Digging Diaries 2022 – Fifth week
Hello, my name is Lyla Pinch Brock. I am a senior member of the team here at Saqqara; I have been on site for almost twenty years. I am a jack-of-all-trades archaeologist and have worked in Turkey, Yemen, Crete and mainland Greece as well as Egypt. Most recently I directed the restoration of the pink granite sarcophagus lid of queen Takhat in KV 10 and recorded the extensive decoration.
I specialise in drawing whatever comes up during an excavation. The Leiden-Expedition to Saqqara appreciates having drawings of our finds as well as photographs because each one provides different information about the object. I work closely with our photographer, Nicola Dell’Aquila and our photogrammetry specialists, Alessandro Mandelli and Andrea Pasqui.
While us seniors cannot leap gazelle-like around the excavation like the other younger team members, we do bring experience that can be valuable in terms of knowing what should or can be done in certain field situations.
Caption: Our mission’s pottery team; Barbara Aston, Valentina Gasperini, Alice Salvador and Lyla Pinch Brock.
Photo: Nicola Dell’Aquila.
We are having a catch-up season because we have missed so many due to the Covid crisis. Many granting agencies, like the Friends of Saqqara, have helped us put this season together. Normally we work in the late winter to early spring but this time we are dealing with the sometimes penetrating heat of September and October. There is a large crew here and MEHEN has kindly helped us with a grant to accommodate us outside of the full dig house for a week. I am wearing two hats this time – helping our ceramics specialist Barbara Aston prepare the pottery plates for the forthcoming publication by Maarten Raven, Five Tombs - and thanks to a grant from The Amarna Foundation, I am doing detailed illustrations and architectural drawings of a wonderful Chapel that we found on our site in 2019.
Caption: At work on site copying the family group.
Photo: Barbara Aston.
The owner of the Chapel is unknown. The building is made of poor-quality limestone and is attached to a larger structure. It has three walls and probably once had two pillars; only the bases of these remain. It would have been a place for visitors to leave offerings for the deceased. Although it is small, only about two meters by three, the Chapel is very special because in the center of the back wall, at floor level, there are six figures carved in the round in extremely fine detail, almost perfectly preserved. Such decoration is normally only found on stele. The figures probably represent family members: There are two women flanking two men with their arms wrapped around their shoulders, and perhaps two children, one on each side. The men’s costumes are different, the one on the left wears an elaborate full-length pleated garment and wig, and the one on the right is bald and wears a long kilt. Every detail is minutely carved, even down to the toe and fingernails. We asked our conservator, Madame Basma, about cleaning the dust and accumulated dirt from the reliefs and she is studying them to see what can be done. She indicates, while probing delicately with a cotton swab, that there is more colour there than is readily visible, and we are glad to hear that. To the left of the family group is some incised relief showing mourners and offering-bearers, and there is a bit of miniature cavetto cornice on the right, but whatever was once below it is now gone.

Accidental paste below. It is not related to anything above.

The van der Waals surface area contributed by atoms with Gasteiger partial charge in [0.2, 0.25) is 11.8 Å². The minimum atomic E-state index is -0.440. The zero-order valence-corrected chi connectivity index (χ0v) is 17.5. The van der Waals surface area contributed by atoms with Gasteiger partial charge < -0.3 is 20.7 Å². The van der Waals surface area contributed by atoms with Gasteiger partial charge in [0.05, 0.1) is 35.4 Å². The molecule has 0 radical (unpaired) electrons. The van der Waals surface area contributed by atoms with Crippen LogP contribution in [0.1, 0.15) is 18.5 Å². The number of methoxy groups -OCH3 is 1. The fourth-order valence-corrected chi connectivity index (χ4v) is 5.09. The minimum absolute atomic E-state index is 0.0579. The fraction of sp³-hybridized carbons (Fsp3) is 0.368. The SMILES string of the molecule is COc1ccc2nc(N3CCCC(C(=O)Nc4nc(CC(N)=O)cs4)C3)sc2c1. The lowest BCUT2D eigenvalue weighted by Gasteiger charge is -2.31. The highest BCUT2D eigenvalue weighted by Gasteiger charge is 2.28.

Caption: The family gets their group photo.
Photo: Nicola Dell’Aquila.
Aside from applying a hardening material to the limestone, we are considering producing a three-dimensional copy using photogrammetry. But for now, the obvious choice to protect it on site is replace the permanent covering made of sheets of plastic, plywood and fired brick with a studier structure composed of limestone blocks and mortar. Certainly, preserving this Chapel, like all of Egypt’s monuments, in a time of global warming continues to present a real challenge.
We look forward to seeing you next Friday for a new digging diary!
The Digging Diaries tell the joint mission of Museo Egizio and Rijksmuseum of Leiden to Saqqara.
The excavation project in Saqqara began in 1975. Until 1998 the Leiden Museum cooperated with the Egypt Exploration Society in London. Leiden University (since 1999) and the Bologna Archaeological Museum (since 2011) were also involved in the project.
In 2015, the Museo Egizio joined the project as a third partner.